Top News

Google+ revamps with focus on communities, collections

  • US Internet colossus
    Alphabet has revamped Google+ online social network focused on people’s
    interests, and tuned for smartphones or tablets, reported
    Agence France-Presse.
  •  
  • “We’re starting
    to introduce a fully redesigned Google+ that puts Communities and Collections

    • US Internet colossus
      Alphabet has revamped Google+ online social network focused on people’s
      interests, and tuned for smartphones or tablets, reported
      Agence France-Presse.
    •  
    • “We’re starting
      to introduce a fully redesigned Google+ that puts Communities and Collections
      front and center,” director of streams Eddie Kessler said in a blog post.
    •  
    • “Now focused
      around interests, the new Google+ is much simpler.”
    •  
    • Google’s social
      network was rebuilt for fast, consistent performance whether accessed through
      computer web browsers or mobile devices powered by Apple or Android software,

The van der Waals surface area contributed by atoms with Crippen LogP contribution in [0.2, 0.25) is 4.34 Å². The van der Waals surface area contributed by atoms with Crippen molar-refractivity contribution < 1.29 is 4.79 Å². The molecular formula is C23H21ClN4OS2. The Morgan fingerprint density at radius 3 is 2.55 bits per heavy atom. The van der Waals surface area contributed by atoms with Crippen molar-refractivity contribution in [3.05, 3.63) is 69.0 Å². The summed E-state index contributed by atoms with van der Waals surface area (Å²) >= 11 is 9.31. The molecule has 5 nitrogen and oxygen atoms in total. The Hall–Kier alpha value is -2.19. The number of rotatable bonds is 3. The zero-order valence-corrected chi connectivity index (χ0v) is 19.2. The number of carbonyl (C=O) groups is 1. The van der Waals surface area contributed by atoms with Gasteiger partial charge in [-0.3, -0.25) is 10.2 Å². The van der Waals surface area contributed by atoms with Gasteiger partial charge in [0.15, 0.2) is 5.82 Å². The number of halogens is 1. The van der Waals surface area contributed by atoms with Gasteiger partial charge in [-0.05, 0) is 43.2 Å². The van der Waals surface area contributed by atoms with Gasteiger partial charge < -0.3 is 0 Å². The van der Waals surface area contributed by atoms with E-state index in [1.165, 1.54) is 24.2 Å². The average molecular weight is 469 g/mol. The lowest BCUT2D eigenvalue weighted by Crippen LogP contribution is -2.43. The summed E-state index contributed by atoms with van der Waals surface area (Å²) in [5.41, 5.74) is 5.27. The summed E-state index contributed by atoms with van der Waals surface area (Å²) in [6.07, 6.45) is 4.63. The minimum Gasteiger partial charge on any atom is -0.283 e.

according to Kessler.
    •  
    • Google+ users
      interested in the new version will need to opt in at the social network.
    •  
    • Google’s social
      network launched Communities in late 2012 as venues to people to connect online
      based on things or ideas they are passionate about. The option proved popular,
      and an average of 1.2 million people join Communities daily, Kessler said.
    •  
    • Google+ Collections
      launched in May of this year as a way to group posts by topics, and its use is
      growing fast, according to Google parent firm Alphabet.
    •  
    • “These are the
      places on Google+ where people around the world are spending their time
      discovering and sharing things they love,” Kessler said.
    •  
    • Google+ launched in
      mid-2011 in a challenge to Facebook, which continues to dominated the online
      social network world.
    •  
    • Ambitions for Google+
      were scaled back earlier this year when the California-based Internet giant
      stepped back from using social network log-ins as credentials across a wide
      array of its offerings, including YouTube.

     

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